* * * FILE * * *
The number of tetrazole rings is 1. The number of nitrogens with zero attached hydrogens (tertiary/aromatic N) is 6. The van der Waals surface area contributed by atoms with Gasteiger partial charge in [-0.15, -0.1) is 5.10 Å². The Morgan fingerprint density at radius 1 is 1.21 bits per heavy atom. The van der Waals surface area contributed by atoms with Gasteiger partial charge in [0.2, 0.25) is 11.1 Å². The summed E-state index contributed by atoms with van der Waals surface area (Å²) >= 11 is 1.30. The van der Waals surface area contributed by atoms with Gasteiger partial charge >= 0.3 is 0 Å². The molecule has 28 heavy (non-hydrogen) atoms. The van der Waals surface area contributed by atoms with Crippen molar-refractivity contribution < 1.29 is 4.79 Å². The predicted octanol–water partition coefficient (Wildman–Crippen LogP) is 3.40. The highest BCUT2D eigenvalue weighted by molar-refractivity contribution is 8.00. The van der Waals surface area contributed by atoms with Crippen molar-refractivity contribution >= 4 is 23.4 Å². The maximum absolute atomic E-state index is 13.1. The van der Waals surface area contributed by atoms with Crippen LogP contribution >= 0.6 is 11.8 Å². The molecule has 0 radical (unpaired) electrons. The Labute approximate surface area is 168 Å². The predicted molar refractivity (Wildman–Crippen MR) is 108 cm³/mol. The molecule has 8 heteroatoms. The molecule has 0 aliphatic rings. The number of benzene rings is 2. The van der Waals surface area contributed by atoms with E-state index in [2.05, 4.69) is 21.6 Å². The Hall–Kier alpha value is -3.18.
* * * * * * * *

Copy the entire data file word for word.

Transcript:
The number of tetrazole rings is 1. The number of nitrogens with zero attached hydrogens (tertiary/aromatic N) is 6. The van der Waals surface area contributed by atoms with Gasteiger partial charge in [-0.15, -0.1) is 5.10 Å². The Morgan fingerprint density at radius 1 is 1.21 bits per heavy atom. The van der Waals surface area contributed by atoms with Gasteiger partial charge in [0.2, 0.25) is 11.1 Å². The summed E-state index contributed by atoms with van der Waals surface area (Å²) >= 11 is 1.30. The van der Waals surface area contributed by atoms with Gasteiger partial charge >= 0.3 is 0 Å². The molecule has 28 heavy (non-hydrogen) atoms. The van der Waals surface area contributed by atoms with Crippen molar-refractivity contribution < 1.29 is 4.79 Å². The predicted octanol–water partition coefficient (Wildman–Crippen LogP) is 3.40. The highest BCUT2D eigenvalue weighted by molar-refractivity contribution is 8.00. The van der Waals surface area contributed by atoms with Crippen molar-refractivity contribution >= 4 is 23.4 Å². The maximum absolute atomic E-state index is 13.1. The van der Waals surface area contributed by atoms with Crippen LogP contribution >= 0.6 is 11.8 Å². The molecule has 0 radical (unpaired) electrons. The Labute approximate surface area is 168 Å². The predicted molar refractivity (Wildman–Crippen MR) is 108 cm³/mol. The molecule has 8 heteroatoms. The molecule has 0 aliphatic rings. The number of benzene rings is 2. The van der Waals surface area contributed by atoms with E-state index in [2.05, 4.69) is 21.6 Å². The Hall–Kier alpha value is -3.18.